• there are only eight well-documented reports of human to human transmission in corneal transplant recipients‘ (5).
  • There are many reports of organ transplantation involved in the transmission of rabies. The most frequent cases have been observed in corneal transplantation. The most recent case reported was of a German patient and occurred in 2005.‘ (6).
  • To date, the only medically verified cases of human-to-human rabies transmission are the cases infected through organ transplantation from undiagnosed rabies patients’ (9).
  • Theoretically, nosocomial transmission could occur following contact with saliva from an infected individual; however, to date this has not occurred, and the only reports of nosocomial transmission have been for two patients who received corneal grafts from donors with “obscure neurological conditions”; one had a Guillain-Barre-type syndrome, and the other had flaccid paralysis‘ (10).
Thus, documented human-to-human rabies transmission is so far confined to organ transplants (see figure below from 11).
  • Your friend doesn’t have rabies.
  • He’s already getting post-exposure treatment, which greatly reduces his risk of getting and spreading rabies.
These minimize even further your risk of getting rabies from him.
What should I do?‘.
Given how deadly rabies is, I can well imagine your anxiety. I suggest to consult a doctor, preferably the same doctor who is treating your friend for the dog bite since he’s already familiar with the situation.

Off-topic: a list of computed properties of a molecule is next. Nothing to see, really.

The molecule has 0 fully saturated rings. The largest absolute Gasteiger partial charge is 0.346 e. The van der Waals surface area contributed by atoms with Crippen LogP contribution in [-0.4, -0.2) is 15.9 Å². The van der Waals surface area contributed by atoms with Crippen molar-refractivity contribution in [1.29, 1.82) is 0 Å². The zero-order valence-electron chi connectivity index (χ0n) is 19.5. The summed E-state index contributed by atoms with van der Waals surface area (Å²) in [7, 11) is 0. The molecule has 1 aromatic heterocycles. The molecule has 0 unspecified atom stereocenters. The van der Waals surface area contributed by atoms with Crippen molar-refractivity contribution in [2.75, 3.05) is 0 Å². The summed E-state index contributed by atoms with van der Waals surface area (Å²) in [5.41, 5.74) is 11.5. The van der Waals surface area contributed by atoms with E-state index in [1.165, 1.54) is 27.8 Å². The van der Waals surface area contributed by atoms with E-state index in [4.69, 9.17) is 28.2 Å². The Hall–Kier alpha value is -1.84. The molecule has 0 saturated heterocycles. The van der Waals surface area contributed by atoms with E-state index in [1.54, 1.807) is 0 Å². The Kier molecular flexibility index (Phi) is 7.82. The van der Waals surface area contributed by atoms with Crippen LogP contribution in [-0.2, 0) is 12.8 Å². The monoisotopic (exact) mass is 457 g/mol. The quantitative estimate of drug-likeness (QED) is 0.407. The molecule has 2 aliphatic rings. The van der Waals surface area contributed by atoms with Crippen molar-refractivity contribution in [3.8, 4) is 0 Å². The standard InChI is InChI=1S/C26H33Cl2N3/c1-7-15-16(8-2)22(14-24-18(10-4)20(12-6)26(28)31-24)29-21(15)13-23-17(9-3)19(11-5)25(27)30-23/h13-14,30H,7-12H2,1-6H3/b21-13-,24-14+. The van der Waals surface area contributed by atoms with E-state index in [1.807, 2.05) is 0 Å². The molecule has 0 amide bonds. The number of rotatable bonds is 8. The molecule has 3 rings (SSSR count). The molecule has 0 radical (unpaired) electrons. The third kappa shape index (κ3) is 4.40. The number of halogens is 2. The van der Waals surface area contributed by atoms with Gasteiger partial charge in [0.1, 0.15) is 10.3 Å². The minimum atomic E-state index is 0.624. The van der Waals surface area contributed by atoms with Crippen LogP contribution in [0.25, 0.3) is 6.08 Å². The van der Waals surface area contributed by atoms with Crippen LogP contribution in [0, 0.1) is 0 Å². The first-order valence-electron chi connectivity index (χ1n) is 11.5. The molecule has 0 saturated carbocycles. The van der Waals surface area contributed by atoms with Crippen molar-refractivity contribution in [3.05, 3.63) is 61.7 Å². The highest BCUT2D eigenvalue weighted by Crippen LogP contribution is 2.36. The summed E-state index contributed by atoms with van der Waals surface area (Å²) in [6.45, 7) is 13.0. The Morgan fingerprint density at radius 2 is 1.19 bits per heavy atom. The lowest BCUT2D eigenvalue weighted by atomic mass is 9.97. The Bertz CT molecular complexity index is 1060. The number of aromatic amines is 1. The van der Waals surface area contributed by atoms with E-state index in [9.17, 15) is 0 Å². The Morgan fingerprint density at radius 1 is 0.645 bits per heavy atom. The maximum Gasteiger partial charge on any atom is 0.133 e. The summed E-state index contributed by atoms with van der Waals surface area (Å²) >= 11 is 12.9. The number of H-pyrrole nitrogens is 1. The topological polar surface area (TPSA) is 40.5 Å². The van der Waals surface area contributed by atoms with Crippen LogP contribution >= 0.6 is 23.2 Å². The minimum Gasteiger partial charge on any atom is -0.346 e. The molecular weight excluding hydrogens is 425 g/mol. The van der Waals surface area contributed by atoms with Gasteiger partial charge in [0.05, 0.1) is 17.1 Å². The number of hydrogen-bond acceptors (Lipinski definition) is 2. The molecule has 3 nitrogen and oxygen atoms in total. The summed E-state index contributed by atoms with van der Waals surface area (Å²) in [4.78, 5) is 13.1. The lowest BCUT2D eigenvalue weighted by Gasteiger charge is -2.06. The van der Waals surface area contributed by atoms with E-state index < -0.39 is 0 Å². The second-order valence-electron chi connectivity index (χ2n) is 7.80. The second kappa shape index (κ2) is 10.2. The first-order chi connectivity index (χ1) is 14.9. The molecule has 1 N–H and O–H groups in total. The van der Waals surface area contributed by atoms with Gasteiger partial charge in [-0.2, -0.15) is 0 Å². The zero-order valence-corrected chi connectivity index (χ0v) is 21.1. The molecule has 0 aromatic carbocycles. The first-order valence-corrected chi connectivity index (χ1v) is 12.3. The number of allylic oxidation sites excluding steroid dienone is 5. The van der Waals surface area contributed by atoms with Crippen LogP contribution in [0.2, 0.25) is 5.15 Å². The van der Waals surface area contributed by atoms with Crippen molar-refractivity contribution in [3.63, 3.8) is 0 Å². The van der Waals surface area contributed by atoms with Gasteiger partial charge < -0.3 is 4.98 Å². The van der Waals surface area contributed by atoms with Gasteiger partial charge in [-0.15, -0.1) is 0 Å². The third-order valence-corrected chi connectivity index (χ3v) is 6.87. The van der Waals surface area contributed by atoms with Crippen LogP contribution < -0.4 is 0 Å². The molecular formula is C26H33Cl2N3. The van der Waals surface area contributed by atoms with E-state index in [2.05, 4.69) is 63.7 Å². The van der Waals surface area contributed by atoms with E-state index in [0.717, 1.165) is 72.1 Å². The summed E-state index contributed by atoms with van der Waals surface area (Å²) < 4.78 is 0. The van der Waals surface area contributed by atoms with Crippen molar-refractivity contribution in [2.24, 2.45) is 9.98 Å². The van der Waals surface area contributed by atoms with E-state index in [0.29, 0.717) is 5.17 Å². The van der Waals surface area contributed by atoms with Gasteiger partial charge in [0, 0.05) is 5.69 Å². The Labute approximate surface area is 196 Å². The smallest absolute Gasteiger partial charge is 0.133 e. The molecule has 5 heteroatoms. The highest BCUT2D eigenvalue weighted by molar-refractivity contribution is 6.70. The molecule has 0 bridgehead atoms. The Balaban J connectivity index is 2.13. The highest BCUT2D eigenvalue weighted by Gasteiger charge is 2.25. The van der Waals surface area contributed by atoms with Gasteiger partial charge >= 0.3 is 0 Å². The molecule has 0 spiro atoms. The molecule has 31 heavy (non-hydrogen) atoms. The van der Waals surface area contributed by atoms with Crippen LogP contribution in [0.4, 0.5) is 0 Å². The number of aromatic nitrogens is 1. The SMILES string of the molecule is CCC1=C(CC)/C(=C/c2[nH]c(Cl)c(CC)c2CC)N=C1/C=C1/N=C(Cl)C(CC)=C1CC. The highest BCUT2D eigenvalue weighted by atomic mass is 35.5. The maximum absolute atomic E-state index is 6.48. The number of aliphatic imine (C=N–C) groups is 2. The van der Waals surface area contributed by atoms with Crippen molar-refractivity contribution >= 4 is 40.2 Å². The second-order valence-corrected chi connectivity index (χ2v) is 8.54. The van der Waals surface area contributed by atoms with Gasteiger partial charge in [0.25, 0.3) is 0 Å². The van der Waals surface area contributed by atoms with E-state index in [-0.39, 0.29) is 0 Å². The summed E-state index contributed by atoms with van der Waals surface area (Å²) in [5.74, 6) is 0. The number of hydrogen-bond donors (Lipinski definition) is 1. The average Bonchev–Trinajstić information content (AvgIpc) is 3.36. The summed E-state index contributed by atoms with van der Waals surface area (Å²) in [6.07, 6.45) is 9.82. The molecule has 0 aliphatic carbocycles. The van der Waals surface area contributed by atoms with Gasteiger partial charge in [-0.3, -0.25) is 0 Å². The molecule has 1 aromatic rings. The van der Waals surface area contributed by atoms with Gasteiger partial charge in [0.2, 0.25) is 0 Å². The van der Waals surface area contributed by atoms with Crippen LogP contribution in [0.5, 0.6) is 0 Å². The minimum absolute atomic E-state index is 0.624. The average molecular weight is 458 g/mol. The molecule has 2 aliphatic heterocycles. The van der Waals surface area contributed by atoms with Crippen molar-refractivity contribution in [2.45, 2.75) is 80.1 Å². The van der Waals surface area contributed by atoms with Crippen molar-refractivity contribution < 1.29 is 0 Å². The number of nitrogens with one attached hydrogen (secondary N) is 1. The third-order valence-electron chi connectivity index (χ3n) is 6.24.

1. Crowcroft, Natasha S., and Nisha Thampi. “The prevention and management of rabies.” bmj 350 (2015): g7827. Page on bmj.com
  2. Human Rabies — Virginia, 2009
  3. Arguin, Paul M. “Human rabies prevention–United States, 1999: recommendations of the Advisory Committee on Immunization Practices (ACIP).” Morbidity and Mortality Weekly Report: Recommendations and Reports (1999): i-21.
  4. Gongal, Gyanendra. “What is the risk of rabies transmission from patients to health care staff?.” Asian Biomed 6.6 (2013). Page on digitaljournals.org
  5. Stantic-Pavlinic, Mirjana. “Rabies treatment of health care staff.” Swiss medical weekly 132.11/12 (2002): 129-131. Page on researchgate.net
  6. Consales, C. A., and V. L. Bolzan. “Rabies review: immunopathology, clinical aspects and treatment.” Journal of Venomous Animals and Toxins including Tropical Diseases 13.1 (2007): 5-38. Page on www.scielo.br
  7. Fekadu, M., et al. “Possible human-to-human transmission of rabies in Ethiopia.” Ethiopian medical journal 34.2 (1996): 123-127.
  8. Sipahioğlu, U., and S. Alpaut. “[Transplacental rabies in humans].” Mikrobiyoloji bulteni 19.2 (1985): 95-99.
  9. Takayama, Naohide. “Rabies: a preventable but incurable disease.” Journal of Infection and Chemotherapy 14.1 (2008): 8-14.
  10. Aitken, Celia, and Donald J. Jeffries. “Nosocomial spread of viral disease.” Clinical Microbiology Reviews 14.3 (2001): 528-546. Nosocomial Spread of Viral Disease
  11. Helmick, Charles G., Robert V. Tauxe, and Andrew A. Vernon. “Is there a risk to contacts of patients with rabies?.” Review of Infectious Diseases 9.3 (1987): 511-518.